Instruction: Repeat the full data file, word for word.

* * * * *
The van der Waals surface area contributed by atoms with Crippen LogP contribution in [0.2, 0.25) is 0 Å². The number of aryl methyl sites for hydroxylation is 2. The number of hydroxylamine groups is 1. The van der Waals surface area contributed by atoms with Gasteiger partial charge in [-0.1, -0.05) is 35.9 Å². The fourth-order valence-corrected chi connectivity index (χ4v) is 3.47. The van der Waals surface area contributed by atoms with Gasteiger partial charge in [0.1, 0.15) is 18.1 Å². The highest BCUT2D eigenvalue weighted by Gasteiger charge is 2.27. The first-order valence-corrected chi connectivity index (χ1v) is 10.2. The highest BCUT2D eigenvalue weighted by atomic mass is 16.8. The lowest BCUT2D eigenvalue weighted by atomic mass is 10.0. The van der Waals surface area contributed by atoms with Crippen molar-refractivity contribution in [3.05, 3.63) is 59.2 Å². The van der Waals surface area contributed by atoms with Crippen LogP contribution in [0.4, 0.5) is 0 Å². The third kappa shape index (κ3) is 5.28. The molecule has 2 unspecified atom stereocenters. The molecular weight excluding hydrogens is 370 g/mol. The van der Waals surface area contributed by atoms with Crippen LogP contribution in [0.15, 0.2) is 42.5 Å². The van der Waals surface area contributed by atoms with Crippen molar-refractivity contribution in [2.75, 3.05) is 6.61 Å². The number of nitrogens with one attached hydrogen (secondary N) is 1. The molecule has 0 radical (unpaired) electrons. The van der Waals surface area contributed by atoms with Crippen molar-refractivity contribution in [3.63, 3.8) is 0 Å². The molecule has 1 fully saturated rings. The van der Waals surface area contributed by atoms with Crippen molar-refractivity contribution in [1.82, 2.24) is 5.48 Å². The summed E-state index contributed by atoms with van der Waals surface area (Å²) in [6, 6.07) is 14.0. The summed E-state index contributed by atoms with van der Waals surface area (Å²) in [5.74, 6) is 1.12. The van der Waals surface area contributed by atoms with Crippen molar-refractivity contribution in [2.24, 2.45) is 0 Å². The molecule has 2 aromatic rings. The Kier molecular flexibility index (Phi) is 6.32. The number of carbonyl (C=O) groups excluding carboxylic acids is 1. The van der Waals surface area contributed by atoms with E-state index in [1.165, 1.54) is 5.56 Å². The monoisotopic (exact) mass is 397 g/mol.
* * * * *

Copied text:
The van der Waals surface area contributed by atoms with Crippen LogP contribution in [0.2, 0.25) is 0 Å². The number of aryl methyl sites for hydroxylation is 2. The number of hydroxylamine groups is 1. The van der Waals surface area contributed by atoms with Gasteiger partial charge in [-0.1, -0.05) is 35.9 Å². The fourth-order valence-corrected chi connectivity index (χ4v) is 3.47. The van der Waals surface area contributed by atoms with Gasteiger partial charge in [0.1, 0.15) is 18.1 Å². The highest BCUT2D eigenvalue weighted by Gasteiger charge is 2.27. The first-order valence-corrected chi connectivity index (χ1v) is 10.2. The highest BCUT2D eigenvalue weighted by atomic mass is 16.8. The lowest BCUT2D eigenvalue weighted by atomic mass is 10.0. The van der Waals surface area contributed by atoms with Crippen molar-refractivity contribution in [3.05, 3.63) is 59.2 Å². The van der Waals surface area contributed by atoms with Crippen LogP contribution in [0.4, 0.5) is 0 Å². The third kappa shape index (κ3) is 5.28. The molecule has 2 unspecified atom stereocenters. The molecular weight excluding hydrogens is 370 g/mol. The van der Waals surface area contributed by atoms with Crippen LogP contribution in [0.15, 0.2) is 42.5 Å². The van der Waals surface area contributed by atoms with Crippen molar-refractivity contribution in [2.75, 3.05) is 6.61 Å². The number of nitrogens with one attached hydrogen (secondary N) is 1. The molecule has 0 radical (unpaired) electrons. The van der Waals surface area contributed by atoms with Crippen molar-refractivity contribution in [3.63, 3.8) is 0 Å². The molecule has 1 fully saturated rings. The van der Waals surface area contributed by atoms with Crippen molar-refractivity contribution in [1.82, 2.24) is 5.48 Å². The summed E-state index contributed by atoms with van der Waals surface area (Å²) in [6, 6.07) is 14.0. The summed E-state index contributed by atoms with van der Waals surface area (Å²) in [5.74, 6) is 1.12. The van der Waals surface area contributed by atoms with Crippen molar-refractivity contribution in [2.24, 2.45) is 0 Å². The molecule has 2 aromatic rings. The Kier molecular flexibility index (Phi) is 6.32. The number of carbonyl (C=O) groups excluding carboxylic acids is 1. The van der Waals surface area contributed by atoms with E-state index in [1.165, 1.54) is 5.56 Å². The monoisotopic (exact) mass is 397 g/mol.